Ayurveda experts are calling for new strategies for preserving medicinal plants

The earth is losing a potential drug every two years due to the threat to the survival of medicinal plants and the rate of their extinction is a hundred times faster than the natural process, according to experts who attended the World Ayurveda Congress (WAC) in Goa.

They also stressed the need for the conservation of medicinal plants beyond awareness campaigns.

Ten percent of the 900 major medicinal plants in India fall under the ‘threatened’ category, noted speakers in a session on ‘medicinal plant conservation needs’ at the 9th WAC and Arogya Expo 2022.

The four-day WAC concluded on Sunday.

“The earth is losing a potential drug every two years at a rate of extinction that is a hundred times faster than the natural process,” said a statement citing various experts who spoke at the session.

Prime Minister Narendra Modi said in his valedictory speech to WAC on Sunday that the world has tried various styles of treatment and is returning to the ancient treatment methods of Ayurveda.

JACS Rao, CEO of State Medicinal and Aromatic Plants Board, Chhattisgarh, said the International Union for Conservation of Nature (IUCN) estimated that about 10% of the world’s vascular plant species of around 20,000-25,000 are under varying degrees of threat.

About 5,000 species are endemic to India, while about 1,500 species (about 10% of flowering plants) are under varying degrees of threat.

Rao said the number of “red-listed” plants in India is 387, while there are 77 critically endangered species and six species in the “extinct” category. Two species in nature have disappeared completely.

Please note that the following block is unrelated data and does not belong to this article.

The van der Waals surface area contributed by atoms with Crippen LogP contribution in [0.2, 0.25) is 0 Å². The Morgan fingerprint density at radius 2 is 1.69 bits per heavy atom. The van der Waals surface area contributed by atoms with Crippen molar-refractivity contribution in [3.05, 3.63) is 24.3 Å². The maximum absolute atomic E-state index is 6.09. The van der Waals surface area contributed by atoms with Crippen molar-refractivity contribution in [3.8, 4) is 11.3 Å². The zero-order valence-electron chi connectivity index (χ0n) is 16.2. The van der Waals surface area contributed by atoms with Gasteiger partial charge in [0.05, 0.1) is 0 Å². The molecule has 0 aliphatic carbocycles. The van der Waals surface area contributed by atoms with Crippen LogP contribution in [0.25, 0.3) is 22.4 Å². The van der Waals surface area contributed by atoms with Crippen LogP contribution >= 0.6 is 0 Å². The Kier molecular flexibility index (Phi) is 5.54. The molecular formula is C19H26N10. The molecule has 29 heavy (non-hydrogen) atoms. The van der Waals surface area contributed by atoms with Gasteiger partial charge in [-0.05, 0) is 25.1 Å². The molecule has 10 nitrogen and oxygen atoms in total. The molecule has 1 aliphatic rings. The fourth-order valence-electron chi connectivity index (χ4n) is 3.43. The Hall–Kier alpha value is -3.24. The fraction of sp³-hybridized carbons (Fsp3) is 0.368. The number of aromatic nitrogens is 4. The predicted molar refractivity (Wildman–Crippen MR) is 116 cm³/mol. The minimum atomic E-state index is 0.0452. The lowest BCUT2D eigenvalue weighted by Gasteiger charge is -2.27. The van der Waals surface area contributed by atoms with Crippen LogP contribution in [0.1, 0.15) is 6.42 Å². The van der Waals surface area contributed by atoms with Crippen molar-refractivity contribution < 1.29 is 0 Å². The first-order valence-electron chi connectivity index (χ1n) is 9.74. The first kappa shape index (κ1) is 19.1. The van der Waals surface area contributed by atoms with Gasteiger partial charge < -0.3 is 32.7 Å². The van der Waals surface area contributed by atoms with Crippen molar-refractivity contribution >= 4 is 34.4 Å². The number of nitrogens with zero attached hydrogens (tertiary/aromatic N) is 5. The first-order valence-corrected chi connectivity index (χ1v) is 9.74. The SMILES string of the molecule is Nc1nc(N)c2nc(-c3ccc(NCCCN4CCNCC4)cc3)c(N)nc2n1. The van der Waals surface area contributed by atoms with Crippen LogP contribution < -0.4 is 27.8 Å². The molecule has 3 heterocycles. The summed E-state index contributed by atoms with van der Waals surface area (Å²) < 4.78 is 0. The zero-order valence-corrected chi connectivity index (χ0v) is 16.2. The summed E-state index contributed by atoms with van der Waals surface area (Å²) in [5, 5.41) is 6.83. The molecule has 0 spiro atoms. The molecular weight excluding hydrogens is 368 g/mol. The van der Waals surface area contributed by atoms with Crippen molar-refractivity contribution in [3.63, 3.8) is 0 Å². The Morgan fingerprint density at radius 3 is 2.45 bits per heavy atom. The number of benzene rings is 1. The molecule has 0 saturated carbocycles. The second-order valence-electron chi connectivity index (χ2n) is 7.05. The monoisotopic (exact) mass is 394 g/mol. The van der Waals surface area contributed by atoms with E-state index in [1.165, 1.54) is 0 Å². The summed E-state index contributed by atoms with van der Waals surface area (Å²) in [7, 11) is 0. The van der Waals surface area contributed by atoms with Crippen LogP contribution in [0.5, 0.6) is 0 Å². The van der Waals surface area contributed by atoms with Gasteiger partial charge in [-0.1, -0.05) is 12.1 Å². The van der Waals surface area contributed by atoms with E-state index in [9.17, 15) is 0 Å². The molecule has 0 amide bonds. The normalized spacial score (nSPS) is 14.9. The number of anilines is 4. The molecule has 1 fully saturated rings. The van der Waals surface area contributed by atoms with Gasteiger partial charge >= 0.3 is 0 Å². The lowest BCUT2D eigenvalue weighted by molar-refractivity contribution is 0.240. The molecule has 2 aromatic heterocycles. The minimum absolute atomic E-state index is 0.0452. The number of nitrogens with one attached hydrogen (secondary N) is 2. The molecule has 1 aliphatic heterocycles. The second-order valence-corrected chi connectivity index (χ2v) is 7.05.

He cited overexploitation, the industry’s high dependence on the wildlife population, habitat destruction and urbanization as some of the reasons.

“We need to adopt conservation strategies such as field studies, proper documentation, mitigation measures, special legislation such as the Endangered Species Act of 1973 and recovery programmes,” he added.

Dr. Pradip Vithal Sarmokadam, Member Secretary, State Biodiversity Council (SBB), Goa, highlighted the need of biodiversity conservation through livelihoods and understanding medicinal plant populations to preserve the ecosystem.

“India has about 45,000 plant species and of these, 7,333 are medicinal aromatic plants. But only 15% of medicinal plants are cultivated, while the remaining 85% are harvested by industry from forest ecosystems and other natural habitats” , he added. .

Jitendra Sharma, former joint secretary of the AYUSH union ministry and former chief executive officer of the National Medicinal Plant Council, said formally linking supply chains from augmented natural resources was a major challenge.

He said that an amendment to the Indian Forest Act 1927 is needed as there is no National Transit Permit that allows transit of forest products from one part of the country to another.

(Only the title and image of this report may have been edited by Business Standard staff; the rest of the content is automatically generated from a syndicated feed.)

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